So good luck to all, and I wish all you marketers who market your ability to market things much success. I just define success differently. As in the rare comment that let’s me know you actually read my writing and it touched you, impressed you, amused you or inspired you. Sumpin’ like that.

Thanks for your attention. We now return to our regularly (ok, irregularly) scheduled blogging, already in progress.

Off to weed the garden, I remain,

Your naive, hoping-to-find-your-great-writing-on-your-amazing-blog,

Ridiculouswoman

Twenty-nine Years

The snow will melt tomorrow. But my heart melted tonight.

“April is in my mistress’ face,
And July in her eyes hath place;
Within her bosom is September,
But in her heart a cold December…”

madrigal by Thomas Morely, 1594

Mike and I met twenty-nine years ago today, on a warm April evening.

I was wearing a pink spring dress, no jacket necessary.

Twenty-nine years later, here I sit, under a winter storm warning, wearing a flannel shirt and Mike’s winter scarf.

Ironically, we met at a meeting of a ski club, held at a then quite new, but now very well established, brewpub. The event purportedly was to showcase the next season’s planned trips, but it was actually a thinly-disguised singles thing.

Mike didn’t ski. Neither did his buddy, who dragged him along as his wingman.

I didn’t know that then.

The girl pal I dragged along didn’t ski, either. Bad back.

Turned out I was the only one of the four of us who had a legitimate excuse to be there.

It’s been a very long time since I’ve gone skiing. It’s on my bucket list, if my knees can take it. Maybe next year.

As for today, I can feel my ritualizing of anniversaries fading. This is the third without him, and he never made much of them anyway.

So today I’m thinking more about whether my just-emerging snow peas will live up to their name.

I’m not sure the lettuce, spinach, chard and beets I planted two weeks ago, in a burst of April-faced gardening enthusiasm (“this year, I’ll finally get them in the ground early enough!!”) will make it.

When the snow started, I ran out and cut several small bunches of hyacinth and daffodils and brought them in the house to enjoy.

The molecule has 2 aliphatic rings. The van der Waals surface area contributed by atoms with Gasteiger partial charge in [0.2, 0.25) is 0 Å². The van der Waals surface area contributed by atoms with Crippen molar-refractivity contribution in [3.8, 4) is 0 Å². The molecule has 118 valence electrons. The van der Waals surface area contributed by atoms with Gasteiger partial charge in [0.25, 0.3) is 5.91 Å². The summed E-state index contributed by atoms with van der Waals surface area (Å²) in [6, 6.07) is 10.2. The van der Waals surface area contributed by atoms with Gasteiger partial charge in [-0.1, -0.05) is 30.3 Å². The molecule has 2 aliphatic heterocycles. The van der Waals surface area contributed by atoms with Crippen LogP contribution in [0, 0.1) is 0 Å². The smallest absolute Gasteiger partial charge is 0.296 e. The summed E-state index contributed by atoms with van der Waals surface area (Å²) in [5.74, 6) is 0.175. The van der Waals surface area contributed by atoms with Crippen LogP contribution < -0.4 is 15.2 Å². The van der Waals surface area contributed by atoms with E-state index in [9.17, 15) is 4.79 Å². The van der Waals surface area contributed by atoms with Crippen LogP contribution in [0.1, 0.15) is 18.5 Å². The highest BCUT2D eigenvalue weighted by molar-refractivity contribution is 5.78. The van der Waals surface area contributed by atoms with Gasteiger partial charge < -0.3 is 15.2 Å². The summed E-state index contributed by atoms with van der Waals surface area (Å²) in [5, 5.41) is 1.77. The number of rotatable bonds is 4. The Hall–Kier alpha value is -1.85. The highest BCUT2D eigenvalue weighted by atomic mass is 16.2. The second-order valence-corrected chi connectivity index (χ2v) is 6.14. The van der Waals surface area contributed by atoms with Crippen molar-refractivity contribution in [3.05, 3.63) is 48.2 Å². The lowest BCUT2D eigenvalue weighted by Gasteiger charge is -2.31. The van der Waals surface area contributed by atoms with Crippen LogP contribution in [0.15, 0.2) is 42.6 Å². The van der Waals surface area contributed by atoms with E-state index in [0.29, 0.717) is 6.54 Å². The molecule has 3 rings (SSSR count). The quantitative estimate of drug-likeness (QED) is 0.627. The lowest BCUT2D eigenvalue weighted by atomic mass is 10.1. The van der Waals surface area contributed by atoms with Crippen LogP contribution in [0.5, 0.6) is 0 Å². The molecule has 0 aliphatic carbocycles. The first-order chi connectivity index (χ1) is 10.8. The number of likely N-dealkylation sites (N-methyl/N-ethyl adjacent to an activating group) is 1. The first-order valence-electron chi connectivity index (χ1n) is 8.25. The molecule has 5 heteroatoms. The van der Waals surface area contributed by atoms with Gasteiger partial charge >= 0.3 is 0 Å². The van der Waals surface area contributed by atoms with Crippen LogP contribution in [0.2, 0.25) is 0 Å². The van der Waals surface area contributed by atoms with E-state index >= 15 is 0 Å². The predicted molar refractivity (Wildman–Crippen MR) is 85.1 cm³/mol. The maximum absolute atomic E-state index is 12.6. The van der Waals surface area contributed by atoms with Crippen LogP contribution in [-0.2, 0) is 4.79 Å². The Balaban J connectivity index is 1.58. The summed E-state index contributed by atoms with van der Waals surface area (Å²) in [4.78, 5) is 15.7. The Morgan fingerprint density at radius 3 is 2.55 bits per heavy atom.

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But I left that snow-shrouded bunch pictured up there, and a few of the daffodils, to fend for themselves. I think they’ll make it.

As for the spring flowering trees, and the trees in general, this snowstorm brings a whole new meaning to “nip it in the bud.”

From the height of them, though, most of the trees around my house have been there for much longer than I’ve been here. On this planet, I mean.  Definitely “old growth” trees.

They might lose a branch or two in this heavy, wet, spring snow, but clearly, if they’ve been here that long, they’ve been through this before. They can get through this now.

It’s all supposed to melt tomorrow, anyway.

Annually, I remind people I meet in grocery or garden stores, people who couldn’t resist wearing shorts and flip-flops on the very first warm day in March, that it always snows again in April.

How sweet of me.

Cold December heart.

Obviously, I called the last storm too early this year.

I should have known better. Like the trees, I’ve been through this before. I have a distinct memory of myself on a June afternoon, sitting on the screen porch my father built, wearing shorts and a sleeveless shirt (hey, I was fat, but I was 5), coloring, when a sudden whoosh of wind swept the warmth away in a nanosecond and blew snow flurries through the screens.